Who was Bartholomew?
Bartholomew was a disciple of Jesus Christ, according to the New Testament gospels. He was one of the original 12 apostles (Matthew 10:3 ; Mark 3:18 ; Luke 6:14 ; Acts 1:13 ), making him an important figure in early Christianity. Unlike other apostles, such as Simon Peter and John, there is very little information about Bartholomew in the New Testament.
There is no further reference to him in the New Testament outside of passages that mention him in lists of the apostles. For example:
- Matthew 10:3 reads, "Philip and Bartholomew; Thomas and Matthew the tax collector; James the son of Alphaeus, and Thaddaeus"
- Acts 1:13, "And when they had entered, they went up to the upper room, where they were staying, Peter and John and James and Andrew, Philip and Thomas, Bartholomew and Matthew, James the son of Alphaeus and Simon the Zealot and Judas the son of James."
Barnabas in History
According to the "Genealogies of the Twelve Apostles" (Budge, Contendings of the Apostles , II, 50), "Bartholomew was of the house of Naphtali. Now his name was formerly John, but our Lord changed it because of John the son of Zebedee, His beloved."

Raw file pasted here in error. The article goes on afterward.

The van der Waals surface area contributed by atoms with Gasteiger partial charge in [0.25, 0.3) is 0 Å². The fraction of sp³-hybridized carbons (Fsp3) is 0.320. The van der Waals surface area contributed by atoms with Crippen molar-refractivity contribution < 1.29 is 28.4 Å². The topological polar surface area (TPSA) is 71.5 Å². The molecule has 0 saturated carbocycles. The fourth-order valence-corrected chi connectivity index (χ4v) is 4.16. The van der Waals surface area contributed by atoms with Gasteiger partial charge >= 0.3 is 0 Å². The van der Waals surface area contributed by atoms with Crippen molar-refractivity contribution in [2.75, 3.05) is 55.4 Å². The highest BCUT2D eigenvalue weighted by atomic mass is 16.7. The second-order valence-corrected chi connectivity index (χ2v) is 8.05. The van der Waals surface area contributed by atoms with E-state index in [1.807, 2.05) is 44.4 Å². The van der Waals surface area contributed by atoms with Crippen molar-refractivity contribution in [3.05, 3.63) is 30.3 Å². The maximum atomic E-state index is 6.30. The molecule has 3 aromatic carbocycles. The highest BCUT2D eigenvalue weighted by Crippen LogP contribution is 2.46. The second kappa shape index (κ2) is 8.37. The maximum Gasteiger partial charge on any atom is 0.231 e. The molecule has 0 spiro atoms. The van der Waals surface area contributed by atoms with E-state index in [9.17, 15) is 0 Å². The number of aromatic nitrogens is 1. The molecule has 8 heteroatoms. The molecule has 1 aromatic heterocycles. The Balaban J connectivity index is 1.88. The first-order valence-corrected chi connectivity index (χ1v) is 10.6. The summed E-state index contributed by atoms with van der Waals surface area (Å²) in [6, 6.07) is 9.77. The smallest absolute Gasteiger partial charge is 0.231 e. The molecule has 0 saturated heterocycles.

A "Gospel of Bartholomew" is mentioned by Hieronymus (Comm. Proem ad Matth.), and Gelasius gives the tradition that Bartholomew brought the Hebrew gospel of Matthew to India.
In the "Preaching of Bartholomew in the Oasis" (compare Budge, II, 90) he is referred to as preaching probably in the oasis of Al Bahnâsâ, and according to the "Preaching of Andrew and Bartholomew" he labored among the Parthians (Budge, II, 183).
The "Martyrdom of Bartholomew" states that he was placed in a sack and cast into the sea.
From the 9th century onward, Bartholomew has been identified with Nathaniel, but this view has not been conclusively established.
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- The following article is excerpted from the International Standard Bible Encyclopedia, which is in the public domain.